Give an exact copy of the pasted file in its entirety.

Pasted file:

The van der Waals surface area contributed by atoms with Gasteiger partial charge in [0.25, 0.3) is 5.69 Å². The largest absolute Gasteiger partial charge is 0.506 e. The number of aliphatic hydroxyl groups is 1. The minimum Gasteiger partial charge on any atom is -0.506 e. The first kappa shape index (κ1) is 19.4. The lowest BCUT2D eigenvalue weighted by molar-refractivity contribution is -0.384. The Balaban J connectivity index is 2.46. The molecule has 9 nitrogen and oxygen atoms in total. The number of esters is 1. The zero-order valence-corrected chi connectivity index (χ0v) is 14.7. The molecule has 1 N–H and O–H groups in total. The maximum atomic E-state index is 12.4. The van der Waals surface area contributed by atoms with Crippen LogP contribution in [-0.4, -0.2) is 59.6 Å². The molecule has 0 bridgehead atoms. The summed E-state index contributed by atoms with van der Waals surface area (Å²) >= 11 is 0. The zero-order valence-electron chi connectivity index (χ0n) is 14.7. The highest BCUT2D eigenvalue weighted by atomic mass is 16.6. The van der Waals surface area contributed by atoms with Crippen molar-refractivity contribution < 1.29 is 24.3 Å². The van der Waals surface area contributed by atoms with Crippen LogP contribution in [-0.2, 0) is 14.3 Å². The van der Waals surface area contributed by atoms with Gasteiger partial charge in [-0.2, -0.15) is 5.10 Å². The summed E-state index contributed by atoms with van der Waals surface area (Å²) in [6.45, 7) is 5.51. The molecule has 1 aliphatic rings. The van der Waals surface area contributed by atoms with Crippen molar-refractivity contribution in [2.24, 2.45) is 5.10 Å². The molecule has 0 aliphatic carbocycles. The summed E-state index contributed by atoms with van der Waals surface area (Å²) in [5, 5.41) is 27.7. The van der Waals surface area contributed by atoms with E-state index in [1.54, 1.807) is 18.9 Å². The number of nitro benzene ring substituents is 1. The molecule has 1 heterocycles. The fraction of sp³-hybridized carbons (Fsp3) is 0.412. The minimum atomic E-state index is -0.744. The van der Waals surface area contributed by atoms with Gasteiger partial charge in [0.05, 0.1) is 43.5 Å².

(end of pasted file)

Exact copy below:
The van der Waals surface area contributed by atoms with Gasteiger partial charge in [0.25, 0.3) is 5.69 Å². The largest absolute Gasteiger partial charge is 0.506 e. The number of aliphatic hydroxyl groups is 1. The minimum Gasteiger partial charge on any atom is -0.506 e. The first kappa shape index (κ1) is 19.4. The lowest BCUT2D eigenvalue weighted by molar-refractivity contribution is -0.384. The Balaban J connectivity index is 2.46. The molecule has 9 nitrogen and oxygen atoms in total. The number of esters is 1. The zero-order valence-corrected chi connectivity index (χ0v) is 14.7. The molecule has 1 N–H and O–H groups in total. The maximum atomic E-state index is 12.4. The van der Waals surface area contributed by atoms with Crippen LogP contribution in [-0.4, -0.2) is 59.6 Å². The molecule has 0 bridgehead atoms. The summed E-state index contributed by atoms with van der Waals surface area (Å²) >= 11 is 0. The zero-order valence-electron chi connectivity index (χ0n) is 14.7. The highest BCUT2D eigenvalue weighted by atomic mass is 16.6. The van der Waals surface area contributed by atoms with Crippen molar-refractivity contribution < 1.29 is 24.3 Å². The van der Waals surface area contributed by atoms with Crippen LogP contribution in [-0.2, 0) is 14.3 Å². The van der Waals surface area contributed by atoms with Gasteiger partial charge in [-0.2, -0.15) is 5.10 Å². The summed E-state index contributed by atoms with van der Waals surface area (Å²) in [6.45, 7) is 5.51. The molecule has 1 aliphatic rings. The van der Waals surface area contributed by atoms with Crippen molar-refractivity contribution in [2.24, 2.45) is 5.10 Å². The molecule has 0 aliphatic carbocycles. The summed E-state index contributed by atoms with van der Waals surface area (Å²) in [5, 5.41) is 27.7. The van der Waals surface area contributed by atoms with E-state index in [1.54, 1.807) is 18.9 Å². The number of nitro benzene ring substituents is 1. The molecule has 1 heterocycles. The fraction of sp³-hybridized carbons (Fsp3) is 0.412. The minimum atomic E-state index is -0.744. The van der Waals surface area contributed by atoms with Gasteiger partial charge in [0.05, 0.1) is 43.5 Å².